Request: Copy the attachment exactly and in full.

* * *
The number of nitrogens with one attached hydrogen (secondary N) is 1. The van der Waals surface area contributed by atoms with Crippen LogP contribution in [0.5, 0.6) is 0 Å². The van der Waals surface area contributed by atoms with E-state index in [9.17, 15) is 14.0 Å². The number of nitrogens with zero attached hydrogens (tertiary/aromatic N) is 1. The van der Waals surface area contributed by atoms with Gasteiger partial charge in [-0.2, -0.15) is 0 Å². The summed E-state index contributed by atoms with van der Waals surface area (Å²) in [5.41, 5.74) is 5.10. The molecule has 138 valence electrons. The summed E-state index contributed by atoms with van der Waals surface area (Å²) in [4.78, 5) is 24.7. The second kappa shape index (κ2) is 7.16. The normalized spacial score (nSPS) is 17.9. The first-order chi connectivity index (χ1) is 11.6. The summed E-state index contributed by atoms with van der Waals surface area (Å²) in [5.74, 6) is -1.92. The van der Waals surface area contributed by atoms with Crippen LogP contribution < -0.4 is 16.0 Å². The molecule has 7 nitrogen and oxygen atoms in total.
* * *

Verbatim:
The number of nitrogens with one attached hydrogen (secondary N) is 1. The van der Waals surface area contributed by atoms with Crippen LogP contribution in [0.5, 0.6) is 0 Å². The van der Waals surface area contributed by atoms with E-state index in [9.17, 15) is 14.0 Å². The number of nitrogens with zero attached hydrogens (tertiary/aromatic N) is 1. The van der Waals surface area contributed by atoms with Gasteiger partial charge in [-0.2, -0.15) is 0 Å². The summed E-state index contributed by atoms with van der Waals surface area (Å²) in [5.41, 5.74) is 5.10. The molecule has 138 valence electrons. The summed E-state index contributed by atoms with van der Waals surface area (Å²) in [4.78, 5) is 24.7. The second kappa shape index (κ2) is 7.16. The normalized spacial score (nSPS) is 17.9. The first-order chi connectivity index (χ1) is 11.6. The summed E-state index contributed by atoms with van der Waals surface area (Å²) in [5.74, 6) is -1.92. The van der Waals surface area contributed by atoms with Crippen LogP contribution < -0.4 is 16.0 Å². The molecule has 7 nitrogen and oxygen atoms in total.